elcome to Azhar & Azhar, PLLC

Azhar & Azhar, PLLC is a law firm with several attorneys dedicated to working with a wide range of clients to provide the highest quality of legal services. Our firm’s clients are diverse, as we represent both individuals and companies for their legal needs. Our clients include professional athletes, leading scientists, world renowned authors, as well as hospitals, universities, restaurants, and consultancy groups. Our practice areas are broad, with a strong emphasis on Immigration and Nationality Law.

 

The attorneys at Azhar & Azhar law firm have previously enjoyed success at large law firms and have built a strong reputation in the Dallas/Fort Worth area for being honest, hardworking and responsive to their clients’ legal needs.

 

We invite you to review our website to learn more about our law firm and we welcome the opportunity to discuss your legal needs.

ase victories

  1. October 27, 2020 – NIW Petition Approved for Expert in Fume Exposure

    Our client, a citizen of Brazil, was in the U.S. on a J-1 visa. Attorney Furqan Sunny Azhar filed his NIW petition on the basis that his work was in the national interest. He argued that our client’s research in the sources of emissions and the risk of human exposure was particularly important for front-line healthcare workers. USCIS approved the I-140 NIW petition, thus paving the path for his permanent residency application.

  2. October 20, 2020 – L-1A Approved for Functional Manager with 5 Month Gap in 1 Year Requirement Abroad

    Our client, a citizen of India, was present in the U.S. on an H-4 visa. Before having come to the U.S., he worked as an Operations Manager outside the U.S. However, during the 18 months that he was abroad, he spent 5 of those months inside the U.S. in H-4 status. Also, as an Operations Manager, he only directly managed 2 people. Furqan Azhar filed his L-1A and argued that he met the requirements of a “Functional Manager,” and that his 5 months stay in the U.S. while on H-4, did not disrupt the continuity of his requirement that he serve abroad for at least 1 year as a manger. USCIS approved the L-1A petition without an RFE.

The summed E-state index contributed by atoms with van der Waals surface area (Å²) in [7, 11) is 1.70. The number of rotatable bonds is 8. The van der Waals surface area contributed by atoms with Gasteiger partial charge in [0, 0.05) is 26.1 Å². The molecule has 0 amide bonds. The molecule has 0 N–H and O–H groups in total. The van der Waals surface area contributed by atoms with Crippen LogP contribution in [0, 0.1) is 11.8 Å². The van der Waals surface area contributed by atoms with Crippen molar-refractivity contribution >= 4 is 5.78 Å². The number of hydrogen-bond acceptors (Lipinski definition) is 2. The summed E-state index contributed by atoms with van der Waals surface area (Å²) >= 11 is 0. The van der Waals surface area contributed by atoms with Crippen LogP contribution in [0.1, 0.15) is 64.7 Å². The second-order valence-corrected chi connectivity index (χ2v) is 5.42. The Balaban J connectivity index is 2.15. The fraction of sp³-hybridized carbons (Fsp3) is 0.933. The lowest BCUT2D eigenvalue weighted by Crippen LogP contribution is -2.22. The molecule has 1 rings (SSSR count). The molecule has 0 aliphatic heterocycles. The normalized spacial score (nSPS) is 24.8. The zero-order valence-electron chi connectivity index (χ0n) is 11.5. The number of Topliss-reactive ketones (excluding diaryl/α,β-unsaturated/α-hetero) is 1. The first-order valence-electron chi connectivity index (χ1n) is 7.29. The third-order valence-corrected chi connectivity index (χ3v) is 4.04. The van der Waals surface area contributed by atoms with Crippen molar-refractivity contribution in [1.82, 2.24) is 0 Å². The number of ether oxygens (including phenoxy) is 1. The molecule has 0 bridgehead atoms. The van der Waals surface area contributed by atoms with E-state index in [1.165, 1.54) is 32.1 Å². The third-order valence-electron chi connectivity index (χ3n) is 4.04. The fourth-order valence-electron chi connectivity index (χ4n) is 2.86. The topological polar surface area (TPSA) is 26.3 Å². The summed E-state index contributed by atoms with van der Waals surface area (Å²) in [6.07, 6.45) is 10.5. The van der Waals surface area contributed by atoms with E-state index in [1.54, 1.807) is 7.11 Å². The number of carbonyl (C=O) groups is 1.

3. October 15, 2020 – I-612 Persecution Waiver Approved After Previous Asylum Denial

    Our client, a citizen of Afghanistan, had filed an affirmative I-589 asylum application. USCIS denied that application and stated in their denial decision that the client had not adequately proven that he had been the victim of past persecution. Now married to a US citizen, our client filed an I-612 and again argued that he met the requirements of a persecution waiver. After an RFE, USCIS approved the I-612, thus paving the path for permanent residency based on his married to a US citizen.

  4. September 8, 2021 – H-1B Cap Case Approved for Change of Status, Despite Previous H-1B Revocation

    Client filed an H-1B for their employee under the Master’s cap. USCIS approved the H-1B, but after having filed a renewal, USCIS determined that the school where the employee graduated from was not accredited. Therefore, USCIS issued a Notice of Intent to Revoke. Meanwhile, the employer filed a new cap subject H-1B, and was selected in the random lottery.

    Attorney Furqan Azhar filed an H-1B extension using SOC code 15-1199 and an Oct. 1 start date, before USCIS could revoke the previous H-1B. USCIS approved the H-1B with an I-797A, allowing the employee to stay in the U.S. in H-1B status, with a new bachelor’s cap subject H-1B, despite the likely eventual revocation of the original H-1B.

  5. September 25, 2020 – PERM Re-filed and AOS Approved After Previous I-140 Denial

    Our clients, citizens of Pakistan, were the beneficiaries of an I-140 petition. However, USCIS issued a notice of intent to deny the I-140, because the employment information did not match the DS-160 information. Rather than risk a denial based on a fraud finding, the attorneys at A&A withdrew the I-140, then filed a new PERM for the spouse. That new PERM was certified, and the I-140 was approved. Therefore, the beneficiaries were ultimately able to adjust their status to permanent residency.